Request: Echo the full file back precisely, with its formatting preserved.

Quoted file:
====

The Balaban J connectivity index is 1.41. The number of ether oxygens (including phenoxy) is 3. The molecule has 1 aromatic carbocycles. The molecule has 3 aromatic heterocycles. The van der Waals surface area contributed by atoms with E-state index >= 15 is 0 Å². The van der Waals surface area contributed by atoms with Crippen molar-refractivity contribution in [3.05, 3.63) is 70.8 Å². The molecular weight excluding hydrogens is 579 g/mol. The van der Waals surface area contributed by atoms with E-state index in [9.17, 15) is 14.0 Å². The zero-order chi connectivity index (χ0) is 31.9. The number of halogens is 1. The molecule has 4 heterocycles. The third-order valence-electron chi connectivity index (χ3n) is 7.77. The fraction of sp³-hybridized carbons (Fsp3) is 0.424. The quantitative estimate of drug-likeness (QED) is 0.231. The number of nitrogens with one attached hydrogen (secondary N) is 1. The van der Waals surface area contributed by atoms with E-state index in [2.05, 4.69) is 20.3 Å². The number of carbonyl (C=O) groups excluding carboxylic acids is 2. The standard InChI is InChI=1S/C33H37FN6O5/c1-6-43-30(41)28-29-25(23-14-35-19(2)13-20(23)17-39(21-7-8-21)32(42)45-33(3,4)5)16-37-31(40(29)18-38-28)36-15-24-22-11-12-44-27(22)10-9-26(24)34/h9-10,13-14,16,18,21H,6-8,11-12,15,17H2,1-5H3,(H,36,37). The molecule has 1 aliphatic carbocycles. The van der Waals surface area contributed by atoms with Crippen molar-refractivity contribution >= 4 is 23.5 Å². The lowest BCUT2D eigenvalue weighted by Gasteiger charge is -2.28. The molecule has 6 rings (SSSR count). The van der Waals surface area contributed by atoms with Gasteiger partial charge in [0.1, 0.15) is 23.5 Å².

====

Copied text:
The Balaban J connectivity index is 1.41. The number of ether oxygens (including phenoxy) is 3. The molecule has 1 aromatic carbocycles. The molecule has 3 aromatic heterocycles. The van der Waals surface area contributed by atoms with E-state index >= 15 is 0 Å². The van der Waals surface area contributed by atoms with Crippen molar-refractivity contribution in [3.05, 3.63) is 70.8 Å². The molecular weight excluding hydrogens is 579 g/mol. The van der Waals surface area contributed by atoms with E-state index in [9.17, 15) is 14.0 Å². The zero-order chi connectivity index (χ0) is 31.9. The number of halogens is 1. The molecule has 4 heterocycles. The third-order valence-electron chi connectivity index (χ3n) is 7.77. The fraction of sp³-hybridized carbons (Fsp3) is 0.424. The quantitative estimate of drug-likeness (QED) is 0.231. The number of nitrogens with one attached hydrogen (secondary N) is 1. The van der Waals surface area contributed by atoms with E-state index in [2.05, 4.69) is 20.3 Å². The number of carbonyl (C=O) groups excluding carboxylic acids is 2. The standard InChI is InChI=1S/C33H37FN6O5/c1-6-43-30(41)28-29-25(23-14-35-19(2)13-20(23)17-39(21-7-8-21)32(42)45-33(3,4)5)16-37-31(40(29)18-38-28)36-15-24-22-11-12-44-27(22)10-9-26(24)34/h9-10,13-14,16,18,21H,6-8,11-12,15,17H2,1-5H3,(H,36,37). The molecule has 1 aliphatic carbocycles. The van der Waals surface area contributed by atoms with Crippen molar-refractivity contribution >= 4 is 23.5 Å². The lowest BCUT2D eigenvalue weighted by Gasteiger charge is -2.28. The molecule has 6 rings (SSSR count). The van der Waals surface area contributed by atoms with Gasteiger partial charge in [0.1, 0.15) is 23.5 Å².